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We have a five books in this series so far, and will most likely collect more as time goes by. Most these of these books have an educational theme. We have See Inside Dinosaurs, Volcanoes, Your Head, Your Body and this book See Inside Science. Of course all of the topics we have could be considered science - science encompasses almost everything. Considering the fact that this book has only 15 pages this is hardly going to be able to go into great detail, instead this is just a more general taster. It covers very briefly: The Big Bang Theory, what scientists do, space, life, physics, chemistry, energy and engineering.
The main reason for buying this book is the gimmick of the flaps to lift. In all honesty, I really don't see the point of lifting a bunch of flaps. Yes they have another picture or more information on the other side - but couldn't you just use another page? But it isn't my opinion that counts. For some reason my children, and many others, really enjoy lifting up flaps and looking behind them. It keeps the child's attention focused completely on the book, and makes the whole process of learning about science just a little bit more fun. It also gives children the chance to peel of the layers of an object to see what is inside. Open up an atom and you find protons - and in this picture - quarks all over the outside. Look inside a nuclear reactor and you can see just how radiation is used to create electricity. Look inside a lysosome and you can see a cartoon version of a battle between the lysosome and bacteria - complete with acid guns.
Each page has - 4 to 6 flaps with a total of over 50. The main idea is expressed in 1 -2 larger sentences per page with a large number of explanations for various items and activities in the illustrations or labels. This is packed with information and creates a fairly busy page but it is well organised and this is quite clear and almost all are easy to understand. Although there is quite a lot of information for such a short book, this does cover so many topics that each one can only be touched on lightly. As a home educator, I would not consider a text book, but rather a bit of supplemental reading. It is fun, and may help cement a few facts, but most of these subjects are going to require a great deal of further reading. But this is fun, and it is a great way for children to learn just a little bit more about how the world works.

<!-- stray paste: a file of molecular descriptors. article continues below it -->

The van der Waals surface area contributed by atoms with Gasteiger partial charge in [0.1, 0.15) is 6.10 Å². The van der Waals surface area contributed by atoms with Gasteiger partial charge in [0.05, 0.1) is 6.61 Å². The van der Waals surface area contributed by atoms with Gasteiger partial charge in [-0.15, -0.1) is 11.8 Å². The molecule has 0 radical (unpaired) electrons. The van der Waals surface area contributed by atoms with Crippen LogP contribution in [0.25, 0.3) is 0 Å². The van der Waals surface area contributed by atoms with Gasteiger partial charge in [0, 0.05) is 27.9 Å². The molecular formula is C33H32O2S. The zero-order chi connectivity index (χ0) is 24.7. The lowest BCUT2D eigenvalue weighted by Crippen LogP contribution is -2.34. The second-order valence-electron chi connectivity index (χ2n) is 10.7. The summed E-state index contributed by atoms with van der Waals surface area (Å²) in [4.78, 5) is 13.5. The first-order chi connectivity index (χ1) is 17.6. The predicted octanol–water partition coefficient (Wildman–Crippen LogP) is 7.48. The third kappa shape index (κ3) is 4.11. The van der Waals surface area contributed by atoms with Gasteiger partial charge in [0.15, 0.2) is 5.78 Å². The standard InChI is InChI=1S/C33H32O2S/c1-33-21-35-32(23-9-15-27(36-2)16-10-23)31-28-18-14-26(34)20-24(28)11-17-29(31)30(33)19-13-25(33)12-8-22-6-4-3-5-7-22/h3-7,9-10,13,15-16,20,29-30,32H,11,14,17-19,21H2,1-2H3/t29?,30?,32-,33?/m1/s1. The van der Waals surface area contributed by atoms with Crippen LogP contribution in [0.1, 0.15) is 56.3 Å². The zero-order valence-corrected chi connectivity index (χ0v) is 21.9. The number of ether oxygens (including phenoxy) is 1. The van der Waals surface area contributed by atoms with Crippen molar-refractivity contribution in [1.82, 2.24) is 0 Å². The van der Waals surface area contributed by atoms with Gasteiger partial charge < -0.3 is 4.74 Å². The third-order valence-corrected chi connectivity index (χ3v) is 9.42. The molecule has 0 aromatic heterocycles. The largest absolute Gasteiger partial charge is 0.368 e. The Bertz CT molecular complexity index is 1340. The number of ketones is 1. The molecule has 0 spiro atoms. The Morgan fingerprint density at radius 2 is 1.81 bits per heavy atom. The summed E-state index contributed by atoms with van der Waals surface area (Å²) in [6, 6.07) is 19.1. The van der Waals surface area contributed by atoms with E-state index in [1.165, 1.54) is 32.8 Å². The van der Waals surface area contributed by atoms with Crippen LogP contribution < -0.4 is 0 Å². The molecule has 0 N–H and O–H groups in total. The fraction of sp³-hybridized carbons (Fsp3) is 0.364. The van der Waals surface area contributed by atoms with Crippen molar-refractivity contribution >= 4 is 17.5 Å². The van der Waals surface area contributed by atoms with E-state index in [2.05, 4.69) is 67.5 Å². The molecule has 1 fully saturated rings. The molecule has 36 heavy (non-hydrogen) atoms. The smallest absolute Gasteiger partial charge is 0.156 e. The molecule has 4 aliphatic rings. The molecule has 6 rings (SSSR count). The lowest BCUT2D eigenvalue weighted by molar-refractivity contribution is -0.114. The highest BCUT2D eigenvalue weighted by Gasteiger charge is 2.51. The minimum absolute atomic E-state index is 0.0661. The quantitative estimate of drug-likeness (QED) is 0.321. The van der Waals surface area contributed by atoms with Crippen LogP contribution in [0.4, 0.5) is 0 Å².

I feel that most of these books suit children from about age 4 up, and a few younger, but I do feel that an older child will get more from this book. A younger child may enjoy looking at the pictures and some of the simpler concepts in this book, but I really do not feel that a four year old is going to get the concept of atoms, neutron, and quarks, or make much sense of the Periodic Table of Elements. I would recommend this book for ages 6 -10 - and point out that children at the younger end of this scale are really going to need an adult sharing this with them to get the most out of it. The text is also often very small, stylized and in some cases printed over very dark backgrounds, meaning this will be more difficult for a new reader to decode. My son is age 7, and I do not feel he would have completely understood everything here if I had not been there to answer questions. In particular we spent quite some time discussing elements, including the definition, Greek theories on this and naming several substances and guessing whether they were elements or compounds.